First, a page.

In terms of household spending, private consumption is somewhat sluggish recently, reflecting bad weather in the April-June quarter. Nevertheless, as the employment and income situation has continued with its steady improvement and consumer sentiment is on an improving trend, private consumption seems to have remained resilient on the whole. Looking ahead, with no consumption tax hikes this fiscal year -- unlike last fiscal year -- and crude oil prices declining on an annual basis, wage increases are expected to exceed price increases and thereby real wages are expected to rise. In this situation, private consumption is expected to be more resilient. Housing investment, the other component of household spending, having declined following the front-loaded increase prior to the consumption tax hike, has picked up evidently since the turn of the year against the backdrop of steady improvement in the employment and income situation. The pick-up is likely to continue going forward.
Second, I would like to touch on exports and overseas economies. Exports had increased for three quarters in a row since the July-September quarter of 2014, but have recently been more or less flat, due mainly to the effects of the slowdown in emerging economies (Chart 5). They are expected to remain more or less flat for the time being, but after that, they are likely to increase moderately, supported by the correction of the appreciation of the yen to date as emerging economies move out of their deceleration phase.
Looking closely at the developments in overseas economies by region, the U.S. economy has continued to recover, underpinned by household spending. In the January-March quarter of 2015, economic growth decelerated significantly due to transitory factors such as the effects of the severe winter weather and the strikes at West Coast ports, but a clear rebound was observed in the April-June quarter, with high growth. Against the backdrop of the continued favorable employment and income situation, the growth momentum seems to be solid. The Federal Reserve's tightening coming into sight also suggests improvement of the U.S. economy. The European economy saw continued growth of nine consecutive quarters and has continued to recover moderately. As the financial assistance to Greece is being implemented, global financial markets' view on the situation has become positive. Going forward, as the effects of the depreciation of the euro and monetary easing permeate, the European economy will likely continue to recover moderately.
While the advanced economies are growing steadily, the emerging economies are slowing. First, as for China, the recent substantial decline in stock prices has had a significant impact on global financial markets. This could be regarded as a correction of the excessive level in stock prices that had more than doubled during about the half-year prior to the decline. Nevertheless, the real economy has also seen somewhat of a slowdown recently. With the increase in income levels, the Chinese economy is experiencing a phase of a shift in its economic structure from one centered on manufacturers to one centered on the services sector, leading to a change from high growth to medium growth. The recent slowdown is considered to be the adjustments of excess investment in manufacturers in this phase. The fact that investment in regional economies has been weak as political, economic, and social structural reform is carried out seems to be another reason for the slowdown. Under this situation, the Chinese authorities have been providing a series of economic stimulus measures both on the fiscal and monetary fronts. With relatively large room for conducting policy measures both on the fiscal and monetary fronts, the Chinese economy is likely to follow a generally stable growth path, albeit at a somewhat reduced pace. Emerging economies other than China are also showing sluggishness, reflecting the spillover effects of adjustments in China and global weakness in IT-related demand. This sluggishness is likely to continue for some time, but as the positive effects of the growth in advanced economies spread, economic growth in those emerging economies is expected to gradually accelerate, with domestic demand picking up, supported by economic stimulus measures.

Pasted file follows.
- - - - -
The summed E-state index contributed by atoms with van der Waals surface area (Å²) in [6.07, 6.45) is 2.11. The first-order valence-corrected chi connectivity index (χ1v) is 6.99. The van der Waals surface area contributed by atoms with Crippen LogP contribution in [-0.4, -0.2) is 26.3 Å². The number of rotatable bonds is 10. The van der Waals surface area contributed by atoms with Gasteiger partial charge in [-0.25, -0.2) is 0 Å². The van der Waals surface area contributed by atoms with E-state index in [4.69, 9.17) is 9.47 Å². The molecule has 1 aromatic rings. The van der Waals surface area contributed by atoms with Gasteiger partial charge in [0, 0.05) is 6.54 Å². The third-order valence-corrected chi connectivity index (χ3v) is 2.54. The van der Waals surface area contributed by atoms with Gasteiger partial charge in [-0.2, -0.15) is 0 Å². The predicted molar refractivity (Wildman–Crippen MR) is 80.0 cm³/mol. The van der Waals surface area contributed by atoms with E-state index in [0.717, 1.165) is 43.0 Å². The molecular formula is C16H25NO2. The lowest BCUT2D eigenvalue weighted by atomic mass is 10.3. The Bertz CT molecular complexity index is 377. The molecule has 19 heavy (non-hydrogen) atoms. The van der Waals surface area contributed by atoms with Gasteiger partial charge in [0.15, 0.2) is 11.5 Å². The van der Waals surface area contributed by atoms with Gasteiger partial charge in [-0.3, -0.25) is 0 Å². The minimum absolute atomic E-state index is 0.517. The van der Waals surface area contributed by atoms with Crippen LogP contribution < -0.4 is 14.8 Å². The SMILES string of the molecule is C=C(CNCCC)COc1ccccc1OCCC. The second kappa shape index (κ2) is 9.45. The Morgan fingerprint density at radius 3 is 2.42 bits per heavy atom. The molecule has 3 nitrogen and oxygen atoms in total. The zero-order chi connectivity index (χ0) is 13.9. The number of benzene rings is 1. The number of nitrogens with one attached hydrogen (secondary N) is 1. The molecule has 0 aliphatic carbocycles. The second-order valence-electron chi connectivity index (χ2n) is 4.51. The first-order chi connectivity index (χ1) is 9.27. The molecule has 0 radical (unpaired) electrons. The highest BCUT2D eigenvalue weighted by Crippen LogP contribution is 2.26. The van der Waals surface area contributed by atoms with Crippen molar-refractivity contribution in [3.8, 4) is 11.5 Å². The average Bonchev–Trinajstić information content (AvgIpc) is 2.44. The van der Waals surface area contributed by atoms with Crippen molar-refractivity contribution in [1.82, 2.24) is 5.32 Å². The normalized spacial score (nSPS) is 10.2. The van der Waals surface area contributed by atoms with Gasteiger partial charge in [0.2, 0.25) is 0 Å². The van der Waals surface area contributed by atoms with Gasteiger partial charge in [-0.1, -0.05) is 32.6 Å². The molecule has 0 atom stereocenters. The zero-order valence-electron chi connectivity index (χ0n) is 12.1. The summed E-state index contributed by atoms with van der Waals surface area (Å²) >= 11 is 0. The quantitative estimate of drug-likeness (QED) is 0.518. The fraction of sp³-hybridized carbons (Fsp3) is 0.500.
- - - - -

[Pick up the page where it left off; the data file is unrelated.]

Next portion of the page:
As a main scenario, overseas economies, particularly advanced economies, are expected to continue to grow moderately, and emerging economies are likely to move out of the deceleration phase. On that basis, although Japan's exports are expected to remain more or less flat for the time being, they are likely to increase moderately thereafter. Needless to say, due attention needs to be paid to risk factors including developments in the emerging economies and in the global financial markets.
I will next talk about Japan's price developments.
The year-on-year rate of increase in the CPI (all items less fresh food) increased from minus 0.5 percent just before the introduction of QQE to 1.5 percent in April 2014, excluding the direct effects of the consumption tax hike. However, as somewhat weak developments in private consumption continued after the consumption tax hike and crude oil prices declined substantially from summer last year, annual CPI inflation declined and has been about 0 percent since the turn of the year (Chart 6).
The absence of an acceleration in headline CPI inflation can be attributed to the negative contribution of energy prices. Because of this negative effect, the year-on-year rate of increase in the CPI has been pushed down by about 1 percentage point in recent months. Needless to say, unless crude oil prices continue to decline, the negative contribution of energy prices to the year-on-year rate of increase in the CPI eventually will dissipate. Simple arithmetic shows that the negative contribution of energy prices falling off alone will push up the year-on-year rate of increase in the CPI by about 1 percentage point compared with the current level.